I’d have really liked to have made this list just Living Directors, period. Unfortunately, I’m not familiar enough with most of the well regarded foreign directors (Abbas Kiarostami, Michael Haneke, Wong Kar Wai, etc…) as I’d need to be for such a ranking. For the purposes of this list, only English language work was considered, eliminating directors like Guillermo Del Toro and Alfonso Cuaron, who probably wouldn’t have made the top 25 anyway but would definitely make honorable mention.
So without any further ramblings, here are my choices for the most “Important” living English language film directors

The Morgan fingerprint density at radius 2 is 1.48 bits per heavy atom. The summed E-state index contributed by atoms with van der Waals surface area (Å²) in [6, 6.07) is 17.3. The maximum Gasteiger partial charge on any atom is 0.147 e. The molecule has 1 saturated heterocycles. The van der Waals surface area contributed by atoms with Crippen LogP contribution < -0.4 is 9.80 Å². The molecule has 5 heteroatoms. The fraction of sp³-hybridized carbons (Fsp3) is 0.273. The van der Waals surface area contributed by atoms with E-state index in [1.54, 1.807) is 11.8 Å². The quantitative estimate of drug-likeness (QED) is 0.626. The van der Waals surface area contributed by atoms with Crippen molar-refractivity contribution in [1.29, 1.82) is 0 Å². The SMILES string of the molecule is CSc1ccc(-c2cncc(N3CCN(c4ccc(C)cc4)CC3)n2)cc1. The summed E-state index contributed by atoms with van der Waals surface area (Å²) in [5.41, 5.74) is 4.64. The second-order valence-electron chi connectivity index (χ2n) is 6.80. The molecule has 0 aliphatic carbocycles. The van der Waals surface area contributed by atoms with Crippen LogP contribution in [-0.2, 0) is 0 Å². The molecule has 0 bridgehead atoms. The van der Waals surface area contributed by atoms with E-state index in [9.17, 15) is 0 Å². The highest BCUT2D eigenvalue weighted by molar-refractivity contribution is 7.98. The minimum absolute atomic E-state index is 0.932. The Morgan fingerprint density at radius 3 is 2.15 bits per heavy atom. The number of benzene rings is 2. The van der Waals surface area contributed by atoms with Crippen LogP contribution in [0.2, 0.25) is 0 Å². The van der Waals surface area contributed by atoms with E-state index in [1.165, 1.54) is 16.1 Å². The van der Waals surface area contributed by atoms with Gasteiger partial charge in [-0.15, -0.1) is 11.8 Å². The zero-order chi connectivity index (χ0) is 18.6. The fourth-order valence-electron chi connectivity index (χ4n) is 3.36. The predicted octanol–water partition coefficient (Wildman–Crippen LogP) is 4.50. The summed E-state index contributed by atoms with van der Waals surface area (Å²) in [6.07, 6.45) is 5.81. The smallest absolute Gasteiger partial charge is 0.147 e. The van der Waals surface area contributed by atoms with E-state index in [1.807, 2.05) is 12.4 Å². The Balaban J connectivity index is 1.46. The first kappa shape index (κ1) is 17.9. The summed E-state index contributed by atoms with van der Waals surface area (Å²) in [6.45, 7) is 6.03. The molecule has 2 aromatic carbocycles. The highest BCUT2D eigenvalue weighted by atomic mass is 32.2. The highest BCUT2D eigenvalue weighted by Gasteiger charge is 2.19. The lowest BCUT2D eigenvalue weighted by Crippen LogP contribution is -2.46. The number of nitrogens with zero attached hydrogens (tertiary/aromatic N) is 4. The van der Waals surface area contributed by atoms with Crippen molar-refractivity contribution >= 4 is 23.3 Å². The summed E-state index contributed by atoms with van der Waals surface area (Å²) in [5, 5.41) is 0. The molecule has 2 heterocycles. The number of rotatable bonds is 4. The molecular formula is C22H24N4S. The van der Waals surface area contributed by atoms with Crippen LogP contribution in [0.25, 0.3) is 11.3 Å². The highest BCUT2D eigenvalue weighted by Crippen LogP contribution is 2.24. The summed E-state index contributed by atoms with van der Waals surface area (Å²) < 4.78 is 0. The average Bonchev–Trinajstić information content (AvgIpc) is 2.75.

Most likely to join in the future: Steve McQueen, Alfonso Cuaron, Guillermo Del Toro, Kathryn Bigelow
Richard Linklater is obsessed with time and how its passage effects us. From his debut film Slacker to his recent Boyhood, Linklater plays with time and place in ways that no other director does. One of the few great modern directors equally comfortable working as a director for hire on major projects or writing his own scripts, Linklater has put together an eclectic filmography riddled with classics. His first two films, Slacker and Dazed and Confused, are deceptively complex high school/college comedies. His work on the Before Trilogy (Sunrise, Sunset, and Midnight) first showed his ability to imbibe otherwise experimental films with extraordinary devotion to character. School of Rock is one of the funnier studio comedies of the 00’s and his most recent effort, Boyhood, is considered one of the great films of the 2010’s. Linklater combines very American stories with a European storytelling sensibility that has yielded one of the more eclectic filmographies of any modern, major director.